I've lived for peak tomato season for as long as I can remember—since way before I knew tomatoes had a “peak season.”
I had many early childhood obsessions, including (but not limited to) shark attack data, the whereabouts of my Sims, and getting to the bottom of whether or not Leonardo DiCaprio smoked cigarettes (I was largely unsupervised). But the earliest and strongest obsession I can remember was with a trilogy of children’s books called Voyage to the Bunny Planet. In particular, I loved the story First Tomato.
First Tomato follows its protagonist, a bunny named Claire to whom I related fervently, as she navigates a bad day. We’re talking super bad: She has to sit through a two-hour math class, she’s publicly humiliated when she's unable to do a cartwheel in P.E., and to make matters worse, it’s freezing out, so she gets snow in her shoes. (It’s not explained why, as a rabbit, Claire is made to wear shoes.)
Things take a turn for Claire, though, when she’s magically transported to a dream universe called Bunny Planet, an alternate realm ruled by a benevolent (bunny) queen, Janet. On Bunny Planet, everything is perfect: It’s summer—peak tomato season!!—and Claire is now suddenly barefoot and dressed in an effortlessly cute green gingham dress and a straw hat. She looks like how I wished I looked the one time a year I go to an outdoor barbecue. And oh my gosh, let me tell you about Queen Janet. Perpetually draped in a purple velvet cape, Janet lives in a garden and has a maxi dress patterned with seasonal produce. I revered that bunny-woman like she was Beyoncé.
But back to Claire. On Bunny Planet, she finds the biggest, juiciest, ripest tomato in the garden; it “smells like rain," for God's sake. Big hitch, though: Claire desperately wants to eat the tomato right then and there, but she somehow “knows” (an ill-explained plot line) that she has to take it home to her mother for use in a soup.
The idea of Claire not being able to immediately bite into the ripe tomato right there in the garden killed me as a child. I could never enjoy the wholesome ending where mother and daughter share a cozy soup dinner, because I was so shaken by what could’ve been for Claire in the garden.
I know, I know: The story is supposed to teach kids about self control. Well, it didn’t work on me. When August rolls around, I'm not sitting around waiting for any soup-flavors to meld. I'm grabbing some bread and a sharp knife, because it's tomato sandwich time.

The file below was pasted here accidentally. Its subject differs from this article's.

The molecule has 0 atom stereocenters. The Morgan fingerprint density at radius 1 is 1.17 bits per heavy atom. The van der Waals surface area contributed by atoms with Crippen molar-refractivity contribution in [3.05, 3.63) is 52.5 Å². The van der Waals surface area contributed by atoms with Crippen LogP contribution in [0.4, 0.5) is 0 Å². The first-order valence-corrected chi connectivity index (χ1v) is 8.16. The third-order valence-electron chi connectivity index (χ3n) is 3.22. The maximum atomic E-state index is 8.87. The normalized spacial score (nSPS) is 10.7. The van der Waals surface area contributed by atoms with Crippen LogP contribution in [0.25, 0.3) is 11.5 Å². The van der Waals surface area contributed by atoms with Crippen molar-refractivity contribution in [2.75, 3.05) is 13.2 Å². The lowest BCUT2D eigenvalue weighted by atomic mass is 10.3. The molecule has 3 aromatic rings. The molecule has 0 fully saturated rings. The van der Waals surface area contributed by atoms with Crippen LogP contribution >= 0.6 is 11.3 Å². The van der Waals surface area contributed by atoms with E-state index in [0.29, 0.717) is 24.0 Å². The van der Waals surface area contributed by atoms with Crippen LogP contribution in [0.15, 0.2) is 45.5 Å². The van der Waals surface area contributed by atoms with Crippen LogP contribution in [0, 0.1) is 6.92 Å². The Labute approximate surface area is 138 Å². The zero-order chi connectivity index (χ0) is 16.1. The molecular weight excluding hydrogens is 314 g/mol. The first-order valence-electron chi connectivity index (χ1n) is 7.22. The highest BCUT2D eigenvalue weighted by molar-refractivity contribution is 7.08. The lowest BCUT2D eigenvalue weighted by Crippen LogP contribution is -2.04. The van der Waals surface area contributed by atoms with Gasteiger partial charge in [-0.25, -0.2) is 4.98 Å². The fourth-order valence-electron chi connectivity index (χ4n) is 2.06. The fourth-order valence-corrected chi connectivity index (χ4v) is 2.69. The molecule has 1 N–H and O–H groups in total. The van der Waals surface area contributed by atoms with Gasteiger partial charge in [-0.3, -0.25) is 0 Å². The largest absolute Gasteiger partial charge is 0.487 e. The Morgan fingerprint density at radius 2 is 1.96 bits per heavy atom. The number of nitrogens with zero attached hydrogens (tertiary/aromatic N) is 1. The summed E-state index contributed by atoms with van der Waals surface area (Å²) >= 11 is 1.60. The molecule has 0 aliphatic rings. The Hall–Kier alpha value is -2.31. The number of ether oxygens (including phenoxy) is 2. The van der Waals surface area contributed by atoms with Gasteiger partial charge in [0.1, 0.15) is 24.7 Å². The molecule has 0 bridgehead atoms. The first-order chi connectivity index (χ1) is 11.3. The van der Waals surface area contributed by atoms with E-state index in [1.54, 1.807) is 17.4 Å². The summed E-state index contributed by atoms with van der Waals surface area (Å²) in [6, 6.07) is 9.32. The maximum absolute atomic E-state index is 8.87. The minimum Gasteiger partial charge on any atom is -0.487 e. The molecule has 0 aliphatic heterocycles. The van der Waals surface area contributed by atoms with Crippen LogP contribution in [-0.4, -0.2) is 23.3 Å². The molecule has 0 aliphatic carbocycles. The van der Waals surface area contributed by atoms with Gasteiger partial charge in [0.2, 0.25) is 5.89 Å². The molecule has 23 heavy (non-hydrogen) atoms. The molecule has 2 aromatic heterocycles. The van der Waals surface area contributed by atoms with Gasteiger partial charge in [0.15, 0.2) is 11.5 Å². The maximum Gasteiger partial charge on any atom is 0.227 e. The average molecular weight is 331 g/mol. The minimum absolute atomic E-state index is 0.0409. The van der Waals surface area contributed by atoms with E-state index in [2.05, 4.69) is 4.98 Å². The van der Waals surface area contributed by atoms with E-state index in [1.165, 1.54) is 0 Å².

In fact, my open-faced tomato sandwich actively discourages self control. It’s for those times when you find the best-looking tomato (whether on a mythical planet, or at your local farmers’ market) and you’re so excited to eat it, you don’t even have the patience to close a sandwich before taking a bite. It celebrates heavy-handed mayonnaise application, yolky dregs, and flaky salt.
It pays homage to all of the great tomato sandwiches before it—especially this one by Merrill, which is honestly one of the top five reasons I wanted to work at Food52 (Amanda’s brown butter tomatoes were the other four…). My sandwich tips its hat to BLTs, and wonders whether tomato toast might be its second-cousin.
It’s the tomato sandwich I’ve been dreaming of for two decades. I only wish I could make one for Claire.
And for the LibraryThing user who said of First Tomato: A Voyage to the Bunny Planet, “At some level it's sort of cute and so are the illustrations, but at the same time it's a sad story, even bordering on disturbing,”—well, perhaps my Ultimate Tomato Sandwich can provide a happier ending.
- 2 eggs, plus 1 egg yolk
- 1 teaspoon white vinegar
- 1/2 teaspoon lemon juice
- 1 teaspoon Dijon mustard
- 1/2 teaspoon kosher salt
- 1 teaspoon room-temperature water
- 1 cup safflower oil (or another neutral oil)
- 1/2 cup loosely packed basil and chives, very finely chopped (I like to blitz mine in a food processor, for ease); plus more for sprinkling
- 2 slices rustic, crusty bread
- 1 large ripe tomato (I like beefsteak), sliced roughly 1/2-inch thick
- 1 pinch each flaky salt and freshly ground pepper
- 1 tablespoon olive oil for drizzling
Leftover Mayo? Follow me!
What's your favorite way to use peak-season tomatoes? Let us know in the comments!